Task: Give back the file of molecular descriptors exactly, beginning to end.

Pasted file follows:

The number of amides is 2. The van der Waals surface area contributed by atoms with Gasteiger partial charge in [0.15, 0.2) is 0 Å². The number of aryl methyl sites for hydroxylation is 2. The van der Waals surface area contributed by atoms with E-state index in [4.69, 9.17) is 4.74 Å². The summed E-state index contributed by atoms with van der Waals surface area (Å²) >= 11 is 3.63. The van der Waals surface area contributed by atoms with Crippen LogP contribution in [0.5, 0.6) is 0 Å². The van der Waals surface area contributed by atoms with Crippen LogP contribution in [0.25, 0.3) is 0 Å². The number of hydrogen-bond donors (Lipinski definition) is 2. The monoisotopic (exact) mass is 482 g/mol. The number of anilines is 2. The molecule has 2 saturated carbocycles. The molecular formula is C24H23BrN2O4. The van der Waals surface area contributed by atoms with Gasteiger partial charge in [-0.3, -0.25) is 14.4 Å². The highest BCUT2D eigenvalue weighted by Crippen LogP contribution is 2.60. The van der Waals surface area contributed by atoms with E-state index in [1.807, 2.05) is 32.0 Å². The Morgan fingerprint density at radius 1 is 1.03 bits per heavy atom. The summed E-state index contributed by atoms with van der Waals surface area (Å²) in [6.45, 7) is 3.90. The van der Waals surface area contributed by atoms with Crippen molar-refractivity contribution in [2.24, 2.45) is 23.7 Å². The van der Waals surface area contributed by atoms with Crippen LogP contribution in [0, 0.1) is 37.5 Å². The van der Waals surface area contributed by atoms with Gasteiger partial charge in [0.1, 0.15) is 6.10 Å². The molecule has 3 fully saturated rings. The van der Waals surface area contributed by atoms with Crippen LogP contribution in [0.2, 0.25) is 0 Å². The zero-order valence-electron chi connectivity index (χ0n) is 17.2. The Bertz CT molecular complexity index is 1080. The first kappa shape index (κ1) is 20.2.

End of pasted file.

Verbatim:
The number of amides is 2. The van der Waals surface area contributed by atoms with Gasteiger partial charge in [0.15, 0.2) is 0 Å². The number of aryl methyl sites for hydroxylation is 2. The van der Waals surface area contributed by atoms with E-state index in [4.69, 9.17) is 4.74 Å². The summed E-state index contributed by atoms with van der Waals surface area (Å²) >= 11 is 3.63. The van der Waals surface area contributed by atoms with Crippen LogP contribution in [0.5, 0.6) is 0 Å². The van der Waals surface area contributed by atoms with Crippen LogP contribution in [0.25, 0.3) is 0 Å². The number of hydrogen-bond donors (Lipinski definition) is 2. The monoisotopic (exact) mass is 482 g/mol. The number of anilines is 2. The molecule has 2 saturated carbocycles. The molecular formula is C24H23BrN2O4. The van der Waals surface area contributed by atoms with Gasteiger partial charge in [-0.3, -0.25) is 14.4 Å². The highest BCUT2D eigenvalue weighted by Crippen LogP contribution is 2.60. The van der Waals surface area contributed by atoms with E-state index in [1.807, 2.05) is 32.0 Å². The Morgan fingerprint density at radius 1 is 1.03 bits per heavy atom. The summed E-state index contributed by atoms with van der Waals surface area (Å²) in [6.45, 7) is 3.90. The van der Waals surface area contributed by atoms with Crippen molar-refractivity contribution in [2.24, 2.45) is 23.7 Å². The van der Waals surface area contributed by atoms with Crippen LogP contribution in [0, 0.1) is 37.5 Å². The van der Waals surface area contributed by atoms with Gasteiger partial charge in [0.1, 0.15) is 6.10 Å². The molecule has 3 fully saturated rings. The van der Waals surface area contributed by atoms with Crippen LogP contribution in [0.2, 0.25) is 0 Å². The zero-order valence-electron chi connectivity index (χ0n) is 17.2. The Bertz CT molecular complexity index is 1080. The first kappa shape index (κ1) is 20.2.